Geert Wilders on Islam: Ideology or Religion?
Jonathan Kay, editor of the National Post, a Canadian-based newspaper, offers a defense of the controversial Dutch politician Geert Wilders in an article titled "Geert Wilders' problem with Islam" (May 8, 2011).
Wilders is "controversial" for such things as his remarks on Muhammad, describing "the Muslim Prophet as a dictator, a pedophile and a warmonger," so I think that we can infer that he doesn't like Muhammad, but he insists that such dislike doesn't extend to Muslims generally: "I don't hate Muslims. I hate their book and their ideology."
Mr. Kay offers a somewhat murky gloss on this point:
[I]n the modern, politically correct Western tradition, hatred expressed toward a religion typically is held on the same level of human-rights opprobrium as hatred expressed toward a race or an ethnicity. But Islam is not really a religion at all, as Mr. Wilders sees it, but rather a retrograde political ideology with religious trappings.And he adds of Wilders that:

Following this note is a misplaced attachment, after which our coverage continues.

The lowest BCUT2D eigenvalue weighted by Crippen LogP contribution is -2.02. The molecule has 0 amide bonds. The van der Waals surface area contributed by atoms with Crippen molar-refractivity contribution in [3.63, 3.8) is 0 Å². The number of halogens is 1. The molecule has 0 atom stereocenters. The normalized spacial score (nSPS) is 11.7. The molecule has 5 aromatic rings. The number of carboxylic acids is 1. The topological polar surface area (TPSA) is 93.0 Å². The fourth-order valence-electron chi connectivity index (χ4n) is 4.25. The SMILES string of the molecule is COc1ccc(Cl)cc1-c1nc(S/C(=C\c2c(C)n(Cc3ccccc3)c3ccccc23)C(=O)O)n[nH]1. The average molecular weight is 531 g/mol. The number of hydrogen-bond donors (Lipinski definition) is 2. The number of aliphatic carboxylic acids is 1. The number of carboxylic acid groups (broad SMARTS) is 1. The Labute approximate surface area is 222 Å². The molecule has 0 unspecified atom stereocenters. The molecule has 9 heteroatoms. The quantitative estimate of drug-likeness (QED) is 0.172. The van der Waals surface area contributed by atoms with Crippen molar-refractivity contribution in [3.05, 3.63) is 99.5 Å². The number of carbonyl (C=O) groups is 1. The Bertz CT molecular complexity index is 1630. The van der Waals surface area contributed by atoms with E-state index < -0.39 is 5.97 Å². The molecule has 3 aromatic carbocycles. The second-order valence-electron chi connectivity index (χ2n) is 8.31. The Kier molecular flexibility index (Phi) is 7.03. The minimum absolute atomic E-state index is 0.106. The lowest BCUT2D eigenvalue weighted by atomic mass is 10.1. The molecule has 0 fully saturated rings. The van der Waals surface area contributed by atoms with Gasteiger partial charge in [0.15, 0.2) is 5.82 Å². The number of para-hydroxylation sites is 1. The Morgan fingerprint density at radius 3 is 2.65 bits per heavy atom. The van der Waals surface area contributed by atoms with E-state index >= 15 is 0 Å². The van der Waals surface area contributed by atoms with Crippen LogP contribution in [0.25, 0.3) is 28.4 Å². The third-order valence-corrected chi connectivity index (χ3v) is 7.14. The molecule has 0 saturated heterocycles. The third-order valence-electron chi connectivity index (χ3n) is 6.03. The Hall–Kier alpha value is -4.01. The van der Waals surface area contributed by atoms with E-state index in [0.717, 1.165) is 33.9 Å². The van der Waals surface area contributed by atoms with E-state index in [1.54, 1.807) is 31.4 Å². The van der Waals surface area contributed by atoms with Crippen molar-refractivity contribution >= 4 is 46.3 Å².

[H]is insistence on the proper distinction between faith and ideology is an idea that deserves to be taken seriously.I know too little of Wilders to know if he's making such a distinction, but I wouldn't make the distinction myself. Faith -- by which I suppose is meant an authentic religious belief -- includes ideology, if we mean by that term a system of ideas.
I think that we have the right to criticize any ideology, including a religious system of ideas, which are often the most dangerous sort of ideas, as we can see nearly every day in the news.